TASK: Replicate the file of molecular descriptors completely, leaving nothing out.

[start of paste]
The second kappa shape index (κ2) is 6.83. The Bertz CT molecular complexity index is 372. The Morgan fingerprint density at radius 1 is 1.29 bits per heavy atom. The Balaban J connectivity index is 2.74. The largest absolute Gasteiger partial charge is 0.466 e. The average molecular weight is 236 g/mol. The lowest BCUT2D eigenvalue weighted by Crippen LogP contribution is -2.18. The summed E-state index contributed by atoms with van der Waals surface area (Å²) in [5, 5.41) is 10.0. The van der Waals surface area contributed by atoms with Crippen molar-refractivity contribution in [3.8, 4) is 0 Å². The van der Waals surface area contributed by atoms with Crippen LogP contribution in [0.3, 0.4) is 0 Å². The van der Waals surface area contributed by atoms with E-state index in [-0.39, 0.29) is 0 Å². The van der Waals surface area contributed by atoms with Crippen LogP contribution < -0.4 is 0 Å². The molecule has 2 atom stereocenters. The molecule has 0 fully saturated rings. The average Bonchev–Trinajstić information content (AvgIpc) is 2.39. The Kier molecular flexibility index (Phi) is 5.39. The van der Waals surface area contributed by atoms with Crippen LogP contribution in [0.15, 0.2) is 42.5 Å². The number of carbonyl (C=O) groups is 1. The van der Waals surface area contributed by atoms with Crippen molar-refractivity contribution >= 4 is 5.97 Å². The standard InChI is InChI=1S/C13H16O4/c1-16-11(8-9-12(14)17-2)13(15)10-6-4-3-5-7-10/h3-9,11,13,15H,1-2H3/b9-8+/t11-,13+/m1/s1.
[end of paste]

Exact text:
The second kappa shape index (κ2) is 6.83. The Bertz CT molecular complexity index is 372. The Morgan fingerprint density at radius 1 is 1.29 bits per heavy atom. The Balaban J connectivity index is 2.74. The largest absolute Gasteiger partial charge is 0.466 e. The average molecular weight is 236 g/mol. The lowest BCUT2D eigenvalue weighted by Crippen LogP contribution is -2.18. The summed E-state index contributed by atoms with van der Waals surface area (Å²) in [5, 5.41) is 10.0. The van der Waals surface area contributed by atoms with Crippen molar-refractivity contribution in [3.8, 4) is 0 Å². The van der Waals surface area contributed by atoms with Crippen LogP contribution in [0.3, 0.4) is 0 Å². The van der Waals surface area contributed by atoms with E-state index in [-0.39, 0.29) is 0 Å². The van der Waals surface area contributed by atoms with Crippen LogP contribution < -0.4 is 0 Å². The molecule has 2 atom stereocenters. The molecule has 0 fully saturated rings. The average Bonchev–Trinajstić information content (AvgIpc) is 2.39. The Kier molecular flexibility index (Phi) is 5.39. The van der Waals surface area contributed by atoms with Crippen LogP contribution in [0.15, 0.2) is 42.5 Å². The number of carbonyl (C=O) groups is 1. The van der Waals surface area contributed by atoms with Crippen molar-refractivity contribution >= 4 is 5.97 Å². The standard InChI is InChI=1S/C13H16O4/c1-16-11(8-9-12(14)17-2)13(15)10-6-4-3-5-7-10/h3-9,11,13,15H,1-2H3/b9-8+/t11-,13+/m1/s1.